In the absence of clear federal policy, states across the country are deciding whether and how to provide leadership on energy issues. In 2011, Massachusetts became the number one state in the nation for energy efficiency, overtaking California for the first time. According to the Massachusetts Clean Energy Center, the Commonwealth’s clean energy sector boasts nearly 5,000 firms and employs more than 64,000 workers – 1.5 % of the total state workforce. During 2010, the sector grew by 6.7%, while the rest of the state’s economy grew a little over 1%. This impressive growth is a direct result of state leaders recognizing the economic and environmental benefits of developing a clean energy sector. But the story would be incomplete if it were not for scientists, engineers, entrepreneurs and investors partnering with government on the vision and on implementation. Long term data is of course not in yet. This approach may be a model for the nation or at the very least an example of one way to fearlessly shape new markets and empower citizens and private enterprise to do their part.
Satisfied? Recently, business and government leaders in Massachusetts have been working to strengthen the state’s commitment. Over the past few months, both houses of the state legislature have passed significant energy bills to build upon the Green Communities Act, the landmark legislation passed in 2008 that made Massachusetts a national leader in renewable energy. A six-member conference committee is now tasked with reconciling two versions of the energy bill by the end of the current legislative session, which concludes July 31st. As Paul Gaynor, CEO of First Wind, and Jeremy McDiarmid, Massachusetts Director of Environment Northeast, explain in an opinion piece in the Boston Globe, the proposed legislation would expand the state’s growing clean energy economy, help keep energy spending local and create jobs locally.
Additionally, Massachusetts is one of nine states participating in the Regional Greenhouse Gas Initiative (RGGI), a market based regulatory program to reduce greenhouse gas emissions. Through the initiative, states in the northeast place a cap on all CO2 emissions, sell the emissions allowances through auctions and then invest the proceeds toward projects such as clean energy technologies and energy efficiency programs. In Massachusetts alone, allowance auctions have resulted in $498 million in revenue, and created 3,791 jobs. There is now a push to further strengthen RGGI by adjusting the cap to ensure it reduces emissions 20% below current levels by 2020 and is on track to reduce emissions by at least 80% by 2050 and to ensure that the revenues from the RGGI program are invested in energy efficiency and renewable energy programs that will save energy, lower costs, create local jobs and reduce pollution. Reports in Maine have called RGGI participation an “economic boon” and in New Jersey, the initiative is credited with creating jobs. Despite regular political resistance to the program, RGGI is said to have meant a $17M boost to the New Hampshire economy. The northeast is not alone of course. Texas, for one example, has some cutting edge incentive polices to encourage installation of wind power. The rest of the country – including California – could learn lots from these states, demonstrating the importance of regional initiatives rather than waiting for Washington to move.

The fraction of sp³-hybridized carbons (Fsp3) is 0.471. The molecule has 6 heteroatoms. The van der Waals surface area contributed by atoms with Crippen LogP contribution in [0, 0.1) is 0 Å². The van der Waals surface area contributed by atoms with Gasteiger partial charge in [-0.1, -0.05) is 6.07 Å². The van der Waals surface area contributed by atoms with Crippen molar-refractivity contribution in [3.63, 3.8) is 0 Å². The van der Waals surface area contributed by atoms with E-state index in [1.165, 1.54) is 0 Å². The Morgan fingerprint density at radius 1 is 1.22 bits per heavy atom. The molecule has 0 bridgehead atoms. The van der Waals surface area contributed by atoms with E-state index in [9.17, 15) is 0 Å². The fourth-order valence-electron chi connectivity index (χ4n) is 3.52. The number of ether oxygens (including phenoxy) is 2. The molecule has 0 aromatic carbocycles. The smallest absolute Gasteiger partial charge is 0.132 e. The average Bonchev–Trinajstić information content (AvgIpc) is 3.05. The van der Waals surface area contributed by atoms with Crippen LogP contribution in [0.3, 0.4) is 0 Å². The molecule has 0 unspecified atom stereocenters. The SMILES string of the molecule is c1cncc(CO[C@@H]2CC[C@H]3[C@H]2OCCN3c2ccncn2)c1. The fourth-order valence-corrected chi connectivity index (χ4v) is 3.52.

There is still much more to be done in Massachusetts to complete an economic development plan that includes hitting ambitious greenhouse gas reduction targets, but legislative frameworks like those provided by the state’s Green Communities Act, and state participation in regional initiatives such as RGGI provide tools to achieve long-term sustainable economic growth, create thousands of regional jobs, and maintain a competitive advantage. We are doubly impressed by the initiative taken in the public sector to frame the energy issue in alignment with the public interest, and with the deliberate and thoughtful engagement of the private sector to be a full partner in achieving the desired outcomes. Sustainable economic growth, good jobs, increased energy independence, savings for families and businesses, cleaner environment? It sounds like leadership in action to us, and that is worth celebrating.